In the aftermath of his firing, there’s a rather spirited debate going on about what Hillman did wrong. Joe Posnanski makes the case here that Hillman lost the respect of the players early, and never gained it back. I think he has a very valid point; this isn’t the first time someone has compared Hillman to Vern Rapp, and after the Hillman experience, I think it should be a hard-and-fast rule in baseball: NEVER hire a manager who hasn’t spent time IN SOME CAPACITY with a major league baseball team. I don’t care if he’s managed, played, coached, served as a trainer, batboy, whatever. The culture of a major league clubhouse is unique, and no amount of managing in the minors or in Japan can substitute for it.
But ultimately I don’t think that Hillman’s time in Kansas City would have been much longer or more successful even if he had spent a year coaching in the majors first. To Hillman’s credit, he seemed to correct a lot of the mistakes he made in his first season, when he almost lost the clubhouse in September. The price of fixing those mistakes may have been substantial; I don’t think it’s a coincidence that Jose Guillen has played almost every day this season, even as his production has cratered, or that Gil Meche seemed to have final say over when he came out of the ballgame. But I think that Hillman’s biggest mistake with the Royals is far more fundamental. I think his mistake was in accepting the job in the first place.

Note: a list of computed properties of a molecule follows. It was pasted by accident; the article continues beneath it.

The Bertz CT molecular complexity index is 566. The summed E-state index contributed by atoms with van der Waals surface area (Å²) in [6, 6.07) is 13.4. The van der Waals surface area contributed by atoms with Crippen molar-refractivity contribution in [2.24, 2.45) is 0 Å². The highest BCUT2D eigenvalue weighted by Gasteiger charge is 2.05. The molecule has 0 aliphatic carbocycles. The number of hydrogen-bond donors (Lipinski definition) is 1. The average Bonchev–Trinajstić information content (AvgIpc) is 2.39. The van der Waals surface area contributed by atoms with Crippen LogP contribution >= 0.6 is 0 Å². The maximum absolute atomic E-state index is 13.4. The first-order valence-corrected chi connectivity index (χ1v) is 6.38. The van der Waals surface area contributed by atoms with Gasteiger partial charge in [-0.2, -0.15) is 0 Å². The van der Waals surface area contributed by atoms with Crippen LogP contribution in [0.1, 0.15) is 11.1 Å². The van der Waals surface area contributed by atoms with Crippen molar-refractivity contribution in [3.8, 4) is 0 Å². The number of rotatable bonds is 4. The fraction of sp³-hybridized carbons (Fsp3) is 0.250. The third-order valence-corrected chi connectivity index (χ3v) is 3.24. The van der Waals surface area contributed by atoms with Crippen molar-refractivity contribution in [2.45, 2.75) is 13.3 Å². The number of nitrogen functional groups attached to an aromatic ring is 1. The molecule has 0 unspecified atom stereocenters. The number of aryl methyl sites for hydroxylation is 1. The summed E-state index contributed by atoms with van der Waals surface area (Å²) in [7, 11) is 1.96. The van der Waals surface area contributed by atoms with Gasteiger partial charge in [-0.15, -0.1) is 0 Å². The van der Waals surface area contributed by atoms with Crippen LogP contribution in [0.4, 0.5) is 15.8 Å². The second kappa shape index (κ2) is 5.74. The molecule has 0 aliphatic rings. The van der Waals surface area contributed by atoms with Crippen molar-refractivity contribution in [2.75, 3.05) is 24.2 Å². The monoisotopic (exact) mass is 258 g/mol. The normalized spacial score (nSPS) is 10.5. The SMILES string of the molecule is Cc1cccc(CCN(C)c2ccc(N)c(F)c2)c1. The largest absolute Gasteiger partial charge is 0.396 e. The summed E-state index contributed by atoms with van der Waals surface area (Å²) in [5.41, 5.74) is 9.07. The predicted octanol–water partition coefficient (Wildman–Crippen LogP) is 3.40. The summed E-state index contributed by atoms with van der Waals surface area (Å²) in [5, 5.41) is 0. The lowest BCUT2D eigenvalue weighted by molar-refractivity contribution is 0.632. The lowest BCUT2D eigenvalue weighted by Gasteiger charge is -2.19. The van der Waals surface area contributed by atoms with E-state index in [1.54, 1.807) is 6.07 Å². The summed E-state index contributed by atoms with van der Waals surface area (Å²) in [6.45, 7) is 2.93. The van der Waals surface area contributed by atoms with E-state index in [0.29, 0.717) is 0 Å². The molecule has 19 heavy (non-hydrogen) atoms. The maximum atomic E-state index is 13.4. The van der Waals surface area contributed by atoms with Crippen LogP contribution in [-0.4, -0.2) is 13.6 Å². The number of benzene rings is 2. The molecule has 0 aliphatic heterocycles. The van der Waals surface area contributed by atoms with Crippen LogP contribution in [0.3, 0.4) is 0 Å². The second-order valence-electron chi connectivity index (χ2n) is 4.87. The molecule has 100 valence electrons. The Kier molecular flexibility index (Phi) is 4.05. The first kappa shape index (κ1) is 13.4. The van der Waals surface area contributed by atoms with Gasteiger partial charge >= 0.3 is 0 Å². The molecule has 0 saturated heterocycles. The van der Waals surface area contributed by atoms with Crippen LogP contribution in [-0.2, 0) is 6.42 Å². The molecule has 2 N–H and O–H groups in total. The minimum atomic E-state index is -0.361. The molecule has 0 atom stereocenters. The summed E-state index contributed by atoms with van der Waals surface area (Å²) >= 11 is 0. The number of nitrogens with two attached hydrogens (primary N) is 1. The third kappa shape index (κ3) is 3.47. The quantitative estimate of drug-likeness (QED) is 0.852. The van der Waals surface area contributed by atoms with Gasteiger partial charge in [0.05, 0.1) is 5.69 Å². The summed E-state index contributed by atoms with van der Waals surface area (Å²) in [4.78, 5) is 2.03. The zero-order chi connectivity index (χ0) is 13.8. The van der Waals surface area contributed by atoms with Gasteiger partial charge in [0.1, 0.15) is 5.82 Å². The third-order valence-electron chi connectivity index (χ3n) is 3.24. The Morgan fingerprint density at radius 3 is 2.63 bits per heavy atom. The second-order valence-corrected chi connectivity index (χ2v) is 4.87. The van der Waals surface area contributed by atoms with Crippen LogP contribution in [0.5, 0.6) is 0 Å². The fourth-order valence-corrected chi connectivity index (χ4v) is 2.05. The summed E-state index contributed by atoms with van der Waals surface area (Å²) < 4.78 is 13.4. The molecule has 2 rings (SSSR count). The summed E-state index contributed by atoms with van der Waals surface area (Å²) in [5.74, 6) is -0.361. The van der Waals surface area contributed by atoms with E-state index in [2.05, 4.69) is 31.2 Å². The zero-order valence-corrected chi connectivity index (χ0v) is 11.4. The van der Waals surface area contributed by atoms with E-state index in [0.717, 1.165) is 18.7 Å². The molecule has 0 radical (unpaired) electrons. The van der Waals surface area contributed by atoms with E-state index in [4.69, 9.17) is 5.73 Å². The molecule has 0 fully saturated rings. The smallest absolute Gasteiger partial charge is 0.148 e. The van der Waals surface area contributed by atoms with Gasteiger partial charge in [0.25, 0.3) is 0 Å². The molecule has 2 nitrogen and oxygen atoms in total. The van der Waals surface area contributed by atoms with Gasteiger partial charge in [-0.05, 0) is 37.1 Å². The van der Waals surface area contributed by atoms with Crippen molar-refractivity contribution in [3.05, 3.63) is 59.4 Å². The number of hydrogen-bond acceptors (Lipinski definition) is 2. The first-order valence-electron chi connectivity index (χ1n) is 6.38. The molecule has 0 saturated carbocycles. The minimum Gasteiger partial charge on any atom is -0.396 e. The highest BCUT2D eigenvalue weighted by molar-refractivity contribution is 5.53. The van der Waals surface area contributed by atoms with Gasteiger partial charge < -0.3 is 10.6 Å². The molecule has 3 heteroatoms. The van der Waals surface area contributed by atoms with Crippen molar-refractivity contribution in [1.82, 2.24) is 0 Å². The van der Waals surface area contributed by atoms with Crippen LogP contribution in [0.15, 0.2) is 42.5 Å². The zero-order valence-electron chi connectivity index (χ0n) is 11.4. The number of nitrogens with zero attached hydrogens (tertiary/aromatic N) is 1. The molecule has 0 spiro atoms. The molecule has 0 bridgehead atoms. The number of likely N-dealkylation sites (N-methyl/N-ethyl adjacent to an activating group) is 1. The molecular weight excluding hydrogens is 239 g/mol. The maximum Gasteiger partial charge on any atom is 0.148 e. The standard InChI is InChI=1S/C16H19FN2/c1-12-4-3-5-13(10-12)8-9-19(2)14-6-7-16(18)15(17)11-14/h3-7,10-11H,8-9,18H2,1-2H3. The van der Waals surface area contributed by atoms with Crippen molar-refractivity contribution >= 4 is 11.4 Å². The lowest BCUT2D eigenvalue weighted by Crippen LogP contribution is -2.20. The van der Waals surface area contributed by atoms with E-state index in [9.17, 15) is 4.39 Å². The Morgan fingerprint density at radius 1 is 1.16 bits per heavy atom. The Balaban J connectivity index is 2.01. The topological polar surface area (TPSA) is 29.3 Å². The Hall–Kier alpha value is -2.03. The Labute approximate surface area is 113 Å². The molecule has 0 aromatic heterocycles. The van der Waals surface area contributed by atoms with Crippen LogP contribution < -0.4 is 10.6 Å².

No matter how impressive a manager might be when it comes to things that don’t show up in the standings, he’s going to lose his job if the things that do show up in the standings – wins and losses – don’t show progress after 2 or 3 seasons. And given the overall state of the Royals’ organization after the 2007 season, when Hillman was hired, he was facing an uphill battle to keep his job from day one.
He inherited a team that had lost 93 games, that had started Ross Gload at first base, and for whom Odalis Perez was the #3 starter. More than that, he inherited a team that after the season was ranked by Baseball America as having the #24 farm system in baseball. A small-market team with no talent on the field or in the minor leagues: this was close to mission impossible. The job wasn’t made any easier by his general manager’s decision to focus on high school talent in his first two drafts. I’m not faulting Moore for that decision at all; it may in fact prove to be the right move in the long run. But Hillman didn’t have a long run. He had to know that his GM wasn’t doing him any favors by drafting guys who wouldn’t be ready to help the team until well into the future – a future that Hillman might not have.